Are there realistic techniques for getting better grades beyond going to class and studying hard? Indeed there are, says Harvard professor Richard J. Light. Light and his research team interviewed 1,600 college students at ninety schools for his new book, Making the Most of College: Students Speak Their Minds. His study found that the three keys to doing well at college are to “make an effort to get to know one faculty member in the field that interests you,” to focus on time management and, most surprising, to commit to an extracurricular activity.
A great way to meet professors is to find out if your school matches students with faculty seeking research assistance. Dustin Frame, a 2001 graduate from the University of Washington who majored in mechanical engineering, came to love doing collaborative research on fuel cells because “you’re doing something where the answer’s not in your teacher’s book.” The relationships he developed had an added benefit: “I think that’s what got me into grad school.” Though his GPA was average, “I got really good letters of recommendation because the professors got to see me working on stuff.”
Make the effort to visit your professors during office hours. To put it bluntly, “The sad, sad fact is the way you get better grades is by grade-grubbing,” according to an Ivy League literature instructor speaking on condition of anonymity. Ask to rewrite papers. “Make it so it’s easier for them to give you a good grade” by participating in class, he says. The instructor described one particularly persistent student who handed in “A B-/C+ paper, but I gave him a B+ to shut him up.” Getting to know professors outside of class will also help build a network of resources for thesis projects that may seem deceptively far in the future.
Many students get overwhelmed because, when a professor gives them an assignment, they don’t immediately decide on and record the next step. “As simple as this sounds, most people haven’t been trained how to make next-action decisions when assigned a project,” says Wall Street time-management guru David Allen, author of Getting Things Done. “Consequently, this creates a growing sense of anxiety and underlying stress because of all of the unknowns that are subliminally pulling on your energy, instead of being clarified and managed.” Allen notes that creative students procrastinate the most, because they have the imagination to consider all that’s involved in getting something done right. What they should do, he says, is “intelligently dumb down the assignment to the next physical action, such as borrowing a book, and stay focused on that, so that the process gets kick-started and they bypass their mental block.”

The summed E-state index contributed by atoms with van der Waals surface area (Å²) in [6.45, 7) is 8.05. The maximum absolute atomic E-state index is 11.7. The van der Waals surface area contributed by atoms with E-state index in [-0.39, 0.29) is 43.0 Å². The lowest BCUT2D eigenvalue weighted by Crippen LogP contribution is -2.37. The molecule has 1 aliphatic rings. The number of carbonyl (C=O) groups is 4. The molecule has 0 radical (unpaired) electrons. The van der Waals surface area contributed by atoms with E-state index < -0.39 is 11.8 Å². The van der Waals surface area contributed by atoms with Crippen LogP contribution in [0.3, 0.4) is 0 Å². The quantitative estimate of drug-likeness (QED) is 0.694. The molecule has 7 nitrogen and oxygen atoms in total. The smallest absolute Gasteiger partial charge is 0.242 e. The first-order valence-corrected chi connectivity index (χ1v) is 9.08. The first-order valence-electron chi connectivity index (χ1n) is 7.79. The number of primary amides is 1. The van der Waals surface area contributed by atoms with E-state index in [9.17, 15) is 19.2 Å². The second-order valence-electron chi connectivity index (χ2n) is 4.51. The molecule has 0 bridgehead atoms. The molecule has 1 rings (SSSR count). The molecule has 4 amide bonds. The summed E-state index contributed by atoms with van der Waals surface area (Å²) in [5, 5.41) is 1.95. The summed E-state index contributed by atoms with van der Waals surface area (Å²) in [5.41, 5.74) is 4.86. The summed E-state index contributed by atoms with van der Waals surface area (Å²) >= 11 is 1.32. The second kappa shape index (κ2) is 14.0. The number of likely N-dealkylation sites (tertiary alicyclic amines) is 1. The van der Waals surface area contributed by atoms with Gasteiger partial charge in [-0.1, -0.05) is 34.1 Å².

Web resources include mygoals.com, which takes students through a step-by-step process in identifying goals and obstacles to achieving them, and then implements a reminder system (for $9.95 a month after a free trial period); and questia.com, a great site for students who are commuters or attend colleges with small libraries. This service ($19.95 a month) provides the full text of more than 60,000 books and journal articles – all online and available at any hour.
Lastly, even if you’re juggling other obligations such as a job, extracurricular activities provide an important support network. According to Light, “Students who tended to become engaged with at least one major extracurricular tended to be happier personally and also to have exactly the same grade-point average – to the second decimal place – as those who didn’t get involved.”
Of course, if all this serious advice sounds like far too much work, there’s always the lazy-yet-honest route: Take easy classes. Many students have built a great GPA by packing their schedule with gut courses. It’s not noble, but it works.